Tuesday, January 20, 2015

Are Ruth and Esther the Only Books for Women?

If you are familiar with my writing (and you probably aren't because no one reads this blog) then you'll realize I am meticulous, or at least try to be, about the words I use and the order in which I use them. In the title of this post you'll notice I used the word "for" instead of the word "about." Contemplate the difference between those two words and you'll see where this post is headed.

Ruth and Esther are not the only books for women. Nor is Proverbs 31 a chapter for women. They are each about women or have women as the main characters. There are some other women playing prominent roles throughout the Bible but for the sake of brevity (something with which I struggle) I'll just stick with the two or three I've chosen. 

There are two very serious and lingering problems among Americans professing to be Christians and each is connected to one gender but both are having impact on the other. 
  • Men are not being the spiritual leaders they need to be in their households. Is anyone debating that? I know I am definitely not where I need to be and my wife has communicated this to me very clearly. I write to you as someone repenting of that and now actively trying to mend that glaring and inexcusable mistake. My problem was that I was not in any real and substantive way playing a role in my wife's spiritual maturity. Oh I made sure we attended church and Bible study and I'm not living a double life... but I'm not feeding her. When Christ commands Peter, "feed my sheep" He's not saying, "don't commit premeditated homicide against my sheep." In other words, Christ was commanding Peter to be active in the growth and maturity of the flock. 
  • The second problem is that women, perhaps more than ever and perhaps not, have no discernment. Logically this is connected to the first problem. If the husbands aren't playing an active role in teaching their wives, in facilitating an atmosphere conducive to spiritual maturity and aren't setting an example of fervent prayer and yearning for God's word then it makes sense women would be susceptible to modern garbage. This doesn't excuse women from thinking critically about teachings but it does help explain it. 

I think where some of today's pervasive problem of women yearning for something more than the Bible comes from is that they're convinced the Bible is 64 books for men and 2 books and a chapter for women. But that's not the case at all! Think about it.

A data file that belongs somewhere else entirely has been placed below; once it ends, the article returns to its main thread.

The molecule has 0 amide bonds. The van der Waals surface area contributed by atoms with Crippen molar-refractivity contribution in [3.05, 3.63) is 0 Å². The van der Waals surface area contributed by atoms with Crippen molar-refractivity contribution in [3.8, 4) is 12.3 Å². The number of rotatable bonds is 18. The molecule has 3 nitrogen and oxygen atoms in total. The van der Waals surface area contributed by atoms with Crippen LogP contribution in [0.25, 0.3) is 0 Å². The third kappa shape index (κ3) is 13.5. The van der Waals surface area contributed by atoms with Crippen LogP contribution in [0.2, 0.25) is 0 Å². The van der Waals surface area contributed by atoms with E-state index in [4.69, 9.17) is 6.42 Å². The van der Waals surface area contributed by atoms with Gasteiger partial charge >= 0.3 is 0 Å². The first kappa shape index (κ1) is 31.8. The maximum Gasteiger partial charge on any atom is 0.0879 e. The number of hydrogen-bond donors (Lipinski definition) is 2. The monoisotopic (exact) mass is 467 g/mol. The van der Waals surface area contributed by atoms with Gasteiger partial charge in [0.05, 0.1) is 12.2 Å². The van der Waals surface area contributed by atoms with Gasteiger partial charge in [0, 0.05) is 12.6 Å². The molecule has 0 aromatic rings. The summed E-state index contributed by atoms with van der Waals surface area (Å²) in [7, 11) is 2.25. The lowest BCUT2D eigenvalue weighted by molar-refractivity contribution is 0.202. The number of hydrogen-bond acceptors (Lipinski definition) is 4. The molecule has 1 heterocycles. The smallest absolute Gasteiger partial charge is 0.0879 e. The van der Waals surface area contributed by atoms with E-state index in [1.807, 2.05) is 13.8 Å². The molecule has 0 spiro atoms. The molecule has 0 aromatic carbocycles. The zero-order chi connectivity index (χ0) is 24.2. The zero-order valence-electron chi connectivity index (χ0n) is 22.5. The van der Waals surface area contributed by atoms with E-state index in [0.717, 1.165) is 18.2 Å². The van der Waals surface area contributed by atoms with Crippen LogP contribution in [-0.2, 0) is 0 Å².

Proverbs 31 is as much for me, a man, as it is for a woman. A man can read Proverbs 31 and learn what a good woman looks like just as a woman can read Proverbs 31 and learn what a good woman looks like. A man sees that's a type of woman worth pursuing and woman sees that's a type of woman worth becoming. 

That passage isn't just for men or for women. It's for believers. 

Ruth isn't even a story that only women can relate to. Do you honestly know a lot of women in those types of circumstances? Isn't the overarching theme of that story God's incredibly detailed care and control? Since Jesus (the ultimate redeemer) came from that line aren't we just blown away at His seeming preference to use imperfect people and imperfect circumstances to carry out His perfect will? To bring order out of chaos? That's the complete opposite of how our world operates. We take order and turn it into chaos.

Certainly there are themes or principles women will draw out of that text that are different than what men will. I can't relate to the mother/mother-in-law relationship. I don't know what it's like to lose a husband and be left kind of alone and without much hope. But that's not my point. The point is that Ruth offers more than just how women should treat their mother-in-laws.

Ruth isn't just for men or for women. It's for believers. 

But what about Esther? She's such a strong and dynamic character. Surely her story is just for women. Surely only women can learn more about God through what Esther experienced. Doesn't it sound crazy when I say that? Doesn't it sound kinda sexist, too? 
"I don't need to read Esther. That's a girly book!" 
That is sexist! It's sexist and it's an attack on 2 Timothy 3... ALL scripture is profitable...And that means it's also an attack on God because I've deemed part of His inspired Word less important or at least less profitable than another part. 

Esther isn't just for men or for women. It's for believers. 

Let's go at this from a different angle. Is 1 Timothy just for men? Is it just for pastors? Is it just for pastors who are planting a new church? I don't think anyone believes that. We all recognize that the veracity of that text makes it as relevant to 2nd century women in Asia as it does to 21st century church planters in Canada. 

1 Timothy isn't just for men or for women. It's for believers. 

The Bible is entirely for believers. It's not a gender specific book meant mostly for men and a couple bits thrown in for the ladies. It's all for the whole church. I can't neglect Ruth because I think it's a book about women any more than a woman can neglect Joshua because it's about a man (or because it's like 10 chapters of land being apportioned).